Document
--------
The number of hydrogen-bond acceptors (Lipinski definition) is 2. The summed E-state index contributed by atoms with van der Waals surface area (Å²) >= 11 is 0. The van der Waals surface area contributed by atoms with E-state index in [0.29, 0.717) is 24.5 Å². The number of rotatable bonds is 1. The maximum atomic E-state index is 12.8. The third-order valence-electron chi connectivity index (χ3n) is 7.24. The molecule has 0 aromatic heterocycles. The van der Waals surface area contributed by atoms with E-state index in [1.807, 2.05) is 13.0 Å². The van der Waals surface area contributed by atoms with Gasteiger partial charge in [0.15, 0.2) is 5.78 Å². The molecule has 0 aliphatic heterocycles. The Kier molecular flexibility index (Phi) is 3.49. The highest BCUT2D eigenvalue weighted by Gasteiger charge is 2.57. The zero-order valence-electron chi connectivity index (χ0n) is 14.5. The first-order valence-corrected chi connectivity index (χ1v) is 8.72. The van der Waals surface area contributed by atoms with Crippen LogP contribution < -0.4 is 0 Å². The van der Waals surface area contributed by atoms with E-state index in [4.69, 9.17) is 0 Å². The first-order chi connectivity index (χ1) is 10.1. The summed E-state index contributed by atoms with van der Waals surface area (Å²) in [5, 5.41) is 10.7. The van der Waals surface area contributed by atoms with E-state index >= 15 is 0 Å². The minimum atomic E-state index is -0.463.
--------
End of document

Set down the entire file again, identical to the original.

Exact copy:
The number of hydrogen-bond acceptors (Lipinski definition) is 2. The summed E-state index contributed by atoms with van der Waals surface area (Å²) >= 11 is 0. The van der Waals surface area contributed by atoms with E-state index in [0.29, 0.717) is 24.5 Å². The number of rotatable bonds is 1. The maximum atomic E-state index is 12.8. The third-order valence-electron chi connectivity index (χ3n) is 7.24. The molecule has 0 aromatic heterocycles. The van der Waals surface area contributed by atoms with E-state index in [1.807, 2.05) is 13.0 Å². The van der Waals surface area contributed by atoms with Gasteiger partial charge in [0.15, 0.2) is 5.78 Å². The molecule has 0 aliphatic heterocycles. The Kier molecular flexibility index (Phi) is 3.49. The highest BCUT2D eigenvalue weighted by Gasteiger charge is 2.57. The zero-order valence-electron chi connectivity index (χ0n) is 14.5. The first-order valence-corrected chi connectivity index (χ1v) is 8.72. The van der Waals surface area contributed by atoms with Crippen LogP contribution < -0.4 is 0 Å². The van der Waals surface area contributed by atoms with E-state index in [4.69, 9.17) is 0 Å². The first-order chi connectivity index (χ1) is 10.1. The summed E-state index contributed by atoms with van der Waals surface area (Å²) in [5, 5.41) is 10.7. The van der Waals surface area contributed by atoms with E-state index >= 15 is 0 Å². The minimum atomic E-state index is -0.463.